A.
Oh, yes, you can. You can sign under the table. If I have a coat on, I can hide behind my coat. Deaf families might have their own private sign. I don't want to give away all the secrets.

Q. Does it bother you that some deaf roles are played by hearing actors? Stacy Edwards and "In the Company of Men" comes to mind.
A.
Yes [pounding the table], yes [pounding the table again]. It definitely irritates me, wrangles me, wrangles my soul and the souls of all deaf people. That's why I really applaud the producer and co-producer and director of this film for using deaf actors for these roles. Hollywood still doesn't get it.

Q. To play devil's advocate, what if you were casting a movie and the deaf actors weren't that good?
A.
I would go find another one.

Q. When Marlee Matlin won her Oscar for "Children of a Lesser God," she spoke. Apparently that bothered some members of the deaf community. Your thoughts?
A.
The camera cut off her interpreter. Many deaf people felt they were left out. We couldn't understand what she was saying. The skill of lip-reading is very difficult. And so, she planned to have the interpreter right next to her, but the camera came in so close on her. Of course, they wanted to look at the pretty lady. They don't care about this male interpreter standing next to her, so they did a close-up. That was one issue. It's really not fair to blame her totally for that.

The other part is that it was her decision to talk instead of signing. She was trying to make a professional career move. She was trying to let Hollywood know that she could do something else other than sign. And she wanted Hollywood to think of her as an actress first and a deaf person second. I couldn't do that. I want Hollywood to think of me as a deaf person first. That's who I am. I can't make myself be something else. Of course, I would like to play a hearing character that has nothing to do with deafness if there was a way to portray that character reasonably.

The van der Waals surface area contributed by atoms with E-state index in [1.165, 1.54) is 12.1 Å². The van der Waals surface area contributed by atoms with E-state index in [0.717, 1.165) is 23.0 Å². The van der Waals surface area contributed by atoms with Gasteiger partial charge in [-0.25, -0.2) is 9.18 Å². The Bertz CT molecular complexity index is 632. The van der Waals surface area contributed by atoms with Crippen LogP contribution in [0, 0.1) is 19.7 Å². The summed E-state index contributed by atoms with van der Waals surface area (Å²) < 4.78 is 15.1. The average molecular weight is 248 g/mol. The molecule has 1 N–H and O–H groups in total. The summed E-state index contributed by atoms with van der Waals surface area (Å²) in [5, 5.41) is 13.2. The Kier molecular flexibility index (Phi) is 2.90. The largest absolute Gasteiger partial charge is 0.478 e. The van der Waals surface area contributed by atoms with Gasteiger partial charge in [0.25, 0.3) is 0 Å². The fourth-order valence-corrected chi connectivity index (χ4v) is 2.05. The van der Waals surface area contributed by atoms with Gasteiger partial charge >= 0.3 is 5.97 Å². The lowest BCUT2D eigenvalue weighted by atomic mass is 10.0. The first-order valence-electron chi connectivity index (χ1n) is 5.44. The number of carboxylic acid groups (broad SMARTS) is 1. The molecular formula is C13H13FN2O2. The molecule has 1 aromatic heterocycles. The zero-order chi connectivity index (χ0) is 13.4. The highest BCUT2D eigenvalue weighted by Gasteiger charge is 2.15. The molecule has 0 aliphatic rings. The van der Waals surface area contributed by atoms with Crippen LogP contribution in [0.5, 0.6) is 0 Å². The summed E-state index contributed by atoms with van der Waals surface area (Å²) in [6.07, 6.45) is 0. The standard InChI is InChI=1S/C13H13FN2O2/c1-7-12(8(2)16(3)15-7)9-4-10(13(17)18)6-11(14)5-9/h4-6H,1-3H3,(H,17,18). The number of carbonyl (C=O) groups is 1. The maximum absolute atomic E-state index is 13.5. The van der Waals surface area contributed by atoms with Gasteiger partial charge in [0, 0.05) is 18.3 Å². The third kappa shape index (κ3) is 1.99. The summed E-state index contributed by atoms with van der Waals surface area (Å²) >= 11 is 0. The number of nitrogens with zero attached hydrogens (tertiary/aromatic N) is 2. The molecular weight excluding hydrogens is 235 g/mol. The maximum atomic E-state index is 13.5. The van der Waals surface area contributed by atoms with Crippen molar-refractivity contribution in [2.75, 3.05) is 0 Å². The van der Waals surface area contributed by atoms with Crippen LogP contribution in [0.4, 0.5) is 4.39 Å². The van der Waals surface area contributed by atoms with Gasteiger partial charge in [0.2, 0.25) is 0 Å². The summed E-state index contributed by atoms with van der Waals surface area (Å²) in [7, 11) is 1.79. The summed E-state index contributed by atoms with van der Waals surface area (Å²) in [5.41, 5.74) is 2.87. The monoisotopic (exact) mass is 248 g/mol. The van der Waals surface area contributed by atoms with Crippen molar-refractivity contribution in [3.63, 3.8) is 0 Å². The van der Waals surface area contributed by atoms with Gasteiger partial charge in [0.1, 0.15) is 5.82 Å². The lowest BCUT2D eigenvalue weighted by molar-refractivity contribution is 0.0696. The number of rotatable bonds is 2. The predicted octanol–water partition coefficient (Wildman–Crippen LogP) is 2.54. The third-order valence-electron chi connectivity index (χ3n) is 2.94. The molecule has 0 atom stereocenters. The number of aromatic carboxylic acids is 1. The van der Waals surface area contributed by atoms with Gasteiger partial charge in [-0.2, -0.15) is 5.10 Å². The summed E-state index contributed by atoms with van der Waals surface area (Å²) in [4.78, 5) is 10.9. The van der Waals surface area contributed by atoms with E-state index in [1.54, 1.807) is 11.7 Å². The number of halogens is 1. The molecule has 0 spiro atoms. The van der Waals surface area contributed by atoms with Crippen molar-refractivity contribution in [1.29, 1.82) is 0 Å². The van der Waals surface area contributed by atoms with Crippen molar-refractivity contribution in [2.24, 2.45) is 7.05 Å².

Q. Could you give an example?
A.
In the movie "Suspect," I almost got that role, but then they offered it to Liam Neeson. The suspect didn't have to talk. So, perfect. They could have made arrangements so when I had to react to things I was suppose to hear, I would have set up cues. So if I had to respond to something that I heard, I could have had someone there so that I would look in the right direction. [This was done when Seago appeared on an episode of "Star Trek: The Next Generation," using a system of visual cues.]

Q. With the film getting an Oscar nomination, have you seen more scripts come your way?
A.
No. None. I think Hollywood thinks I'm still a German deaf person . . . perhaps they'll find out that I actually am an American person living in Seattle.

Q. Does a deaf film community exist? Are screenwriters out there who are trying to break in?
A.
I have several friends who are writing, trying to get in. It's very hard. Hollywood is a city in itself. It's very hard for any person, period. For a deaf person, it's even worse. But I'm very confident that one day there will be a great screenplay . . . a script written by a deaf person or using deaf characters and listening to the deaf people that are involved. There is a wealth of human interest stories within the deaf world, a wealth of them. For example, what happened [in 1988] with the deaf president, when Gallaudet University had the protest. They wanted to select a hearing president and the deaf students revolted and closed down the campus. What happened to that? Where's the story? They should make a movie about that.

Q. Are you excited about the opportunity to show the film at Gallaudet?
A.
I'm very excited about the show tonight. These are my people – the deaf community. This movie is not really a deaf movie per say, it is really about the hearing girl. But it is a story about the child of deaf adults, what we call CODAs, which means Child Of Deaf Adults.

Q. How did you meet your wife? Did she sign or did she take it up after you started your relationship?
A.
I met her in a Sign language class. I was a teacher's aide. And one day she wore a dress to class and I complimented her on her dress. And she became very embarrassed and immediately left the classroom. I didn't know quite what was going on so I asked her good friend what was wrong. And her best friend told me that she had a crush on me.

Q. Why was she taking the class?
A.
Just interest. She saw Sign interpreters on the campus of the college I met her – California State University Northridge. And she saw an interpreter in a classroom and thought, "That would be a nice language to learn." . . . Many hearing Sign language students do try to gain a romantic relationship with a deaf person in order to improve their Sign language skills, and then once they are good enough or get certified, they dump the deaf person. It happens!

Q. Did you have a good time at the Oscars?
A.
Yes. It was a real gratifying experience. Just being nominated for a Oscar was very satisfying. Just making the film in the first place was incredible. This was icing on the cake.

   
© Copyright 1998 The Washington Post Company